RNA Biologist Lynne Maquat Awarded 2023 Gruber Genetics Prize
Thursday, February 23, 2023
Lynne E. Maquat, PhD, the founding director of the Center for RNA Biology at the University of Rochester, has been awarded the 2023 Gruber Genetics Prize for her discovery of nonsense-mediated mRNA decay or NMD in humans. The Gruber International Prize Program, administered by Yale University, honors scientists from around the world whose groundbreaking work leads to fundamental shifts in knowledge and benefits mankind.
Maquat has spent her career deciphering the many roles that RNA plays in sickness and in health, and is best known for elucidating the complexities of NMD in mammalian cells and human disease. One of the major surveillance systems in the body, NMD protects against mistakes in gene expression by targeting and eliminating deleterious mRNAs that could lead to the production of incomplete and potentially toxic proteins. Maquat’s lab also revealed that NMD helps our cells adjust to changes in development and in their environment, and more rapidly respond to certain stimuli.
“Lynne’s scientific prowess and steadfast commitment to her research is exemplary and has helped catapult the field of RNA biology to the forefront of medicine over the past decade,” said Mark B. Taubman, MD, CEO of the University of Rochester Medical Center and dean of the School of Medicine and Dentistry. “This is an exciting time, as Lynne and other scientists are putting her mechanistic findings related to NMD to use to design treatments. She is incredibly deserving of this honor.”
Read More: RNA Biologist Lynne Maquat Awarded 2023 Gruber Genetics Prize
Three Biochemistry and Biophysics Faculty receive Wilmot Cancer Institute 2023 Team Science Pilot Awards
Thursday, February 16, 2023
Congratulations to Department of Biochemistry and Biophysics Professors Josh Munger, Eric Wagner, and Clara Kielkopf, who were each members of separate teams of researchers who received WCI 2023 Science Pilot Awards.
Josh Munger joins team leader Isaac Harris, Ph.D., and members Calvin Cole, Ph.D., and David Linehan, M.D. in a project entitled “Elucidating the Role of GSH in Cancer-Associated Cachexia”.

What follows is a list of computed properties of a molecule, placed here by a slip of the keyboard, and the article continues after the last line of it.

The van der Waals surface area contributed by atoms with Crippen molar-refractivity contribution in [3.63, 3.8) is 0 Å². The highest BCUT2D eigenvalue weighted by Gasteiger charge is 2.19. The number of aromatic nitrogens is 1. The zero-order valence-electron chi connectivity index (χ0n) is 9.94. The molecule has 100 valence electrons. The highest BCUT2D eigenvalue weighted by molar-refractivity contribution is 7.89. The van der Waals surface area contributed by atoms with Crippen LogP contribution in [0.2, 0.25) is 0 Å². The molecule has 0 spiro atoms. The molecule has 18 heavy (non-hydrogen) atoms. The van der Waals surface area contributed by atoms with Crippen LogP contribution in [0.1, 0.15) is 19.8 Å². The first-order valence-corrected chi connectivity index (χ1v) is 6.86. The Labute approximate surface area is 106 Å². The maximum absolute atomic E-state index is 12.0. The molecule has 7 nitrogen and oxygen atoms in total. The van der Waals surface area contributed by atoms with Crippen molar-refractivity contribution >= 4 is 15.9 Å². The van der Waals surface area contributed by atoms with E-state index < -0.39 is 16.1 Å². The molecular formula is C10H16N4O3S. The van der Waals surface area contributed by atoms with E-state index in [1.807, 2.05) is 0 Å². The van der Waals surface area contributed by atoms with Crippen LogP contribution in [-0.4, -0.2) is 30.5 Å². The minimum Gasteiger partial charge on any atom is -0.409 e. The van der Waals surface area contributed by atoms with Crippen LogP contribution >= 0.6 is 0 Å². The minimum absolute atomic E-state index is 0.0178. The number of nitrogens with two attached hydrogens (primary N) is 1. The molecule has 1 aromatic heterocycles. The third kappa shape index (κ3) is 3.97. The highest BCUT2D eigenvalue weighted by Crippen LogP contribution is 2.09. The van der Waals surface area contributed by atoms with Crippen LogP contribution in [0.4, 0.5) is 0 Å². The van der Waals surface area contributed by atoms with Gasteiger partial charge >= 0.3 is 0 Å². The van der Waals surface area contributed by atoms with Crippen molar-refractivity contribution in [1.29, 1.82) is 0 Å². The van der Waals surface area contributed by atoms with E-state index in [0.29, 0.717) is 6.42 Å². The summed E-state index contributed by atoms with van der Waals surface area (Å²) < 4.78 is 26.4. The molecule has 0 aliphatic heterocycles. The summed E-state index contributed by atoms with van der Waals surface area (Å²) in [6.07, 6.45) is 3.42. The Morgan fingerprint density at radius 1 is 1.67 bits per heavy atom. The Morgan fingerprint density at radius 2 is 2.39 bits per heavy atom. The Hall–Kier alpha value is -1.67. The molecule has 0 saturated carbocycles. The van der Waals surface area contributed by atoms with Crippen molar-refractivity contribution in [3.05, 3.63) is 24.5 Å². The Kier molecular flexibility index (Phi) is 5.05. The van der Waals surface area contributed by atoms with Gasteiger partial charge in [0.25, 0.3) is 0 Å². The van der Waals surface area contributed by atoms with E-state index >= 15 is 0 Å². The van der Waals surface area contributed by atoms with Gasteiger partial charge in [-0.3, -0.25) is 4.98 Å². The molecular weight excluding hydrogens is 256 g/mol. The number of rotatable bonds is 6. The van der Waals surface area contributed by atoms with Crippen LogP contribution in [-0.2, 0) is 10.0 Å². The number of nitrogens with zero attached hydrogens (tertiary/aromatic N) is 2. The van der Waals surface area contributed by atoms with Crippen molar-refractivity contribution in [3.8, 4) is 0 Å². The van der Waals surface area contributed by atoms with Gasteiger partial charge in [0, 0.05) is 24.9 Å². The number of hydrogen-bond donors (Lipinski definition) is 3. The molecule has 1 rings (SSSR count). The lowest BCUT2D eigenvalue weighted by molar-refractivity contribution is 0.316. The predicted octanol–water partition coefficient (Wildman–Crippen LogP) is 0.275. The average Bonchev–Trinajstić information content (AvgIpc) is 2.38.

Eric Wagner joins forces with Brian Marples, Ph.D., professor in the Department of Radiation Oncology, in a project entitled "BRAT1 May Recruit INTS11 RNA Cleavage Activity to Areas of DNA Damage to Impact Local Transcription Complexes”
Finally, Clara Kielkopf is a member of a large team of researchers lead by Jane Liesveld, M.D., who will focus on a project entitled "The Role of Mesenchymal Stromal Cells and Aging in Myelodysplastic Syndromes”
The awards are intended to fund projects that can develop inter-programmatic collaborations, and are aligned with the WCI strategic plan. Each of the projects receives $75,000 for exploratory research.
Work pioneered by Yi-Tao Yu highlighted in new studies
Thursday, February 16, 2023
Rewriting the message: Harnessing RNA pseudouridylation to tackle disease
Matias Montes, Nicole M. Martínez DOI:https://doi.org/10.1016/j.molcel.2023.02.001
Two recent papers in Molecular Cell made strides toward two worthy goals: (1) site-specific modification of RNAs with pseudouridine (Ψ) for functional studies of the epitranscriptome and (2) correction of disease-causing PTCs through Ψ-mediated stop codon readthrough. Both studies build on pioneering work from Yu and colleagues that first showed the potential to engineer small nucleolar RNAs (snoRNAs) for targeted pseudouridylation of stop codons in yeast and discovered that pseudouridylated stop codons suppressed translation termination when artificially introduced in mRNAs.
Read More: Work pioneered by Yi-Tao Yu highlighted in new studies
Former Graduate of the Biochemistry Ph.D. Program was longtime Professor at Brandeis University
Wednesday, January 11, 2023
Thomas Clyde Hollocher Jr., a former graduate of the Biochemistry Program at the University of Rochester, passed away on November 3, 2022, at age 91. He received his Ph.D. in 1958, working with Professors Martin Morrison and Elmer Stotz. His thesis was entitled “Kinetic Studies on the Cytochrome C – Cytochrome Oxidase reaction”, where he extended studies of partially soluble systems to reactions in mitochondria capable of oxidative phosphorylation and feedback effects. He went on to a long career at Brandeis University where he taught for 38 years, and lead an active research program in the elucidation and mechanism of bacterial enzymes that carry out denitrification (the reduction of nitrogen oxides to di-nitrogen by bacteria, an alternative to aerobic respiration, and affecting the proportions of nitrogen and oxygen the earth's atmosphere.) He has over 80 research publications, including some related to his interests in chemical paleontology. Most recently Dr. Hollocher held the title of Emeritus Professor of Biochemistry at Brandeis.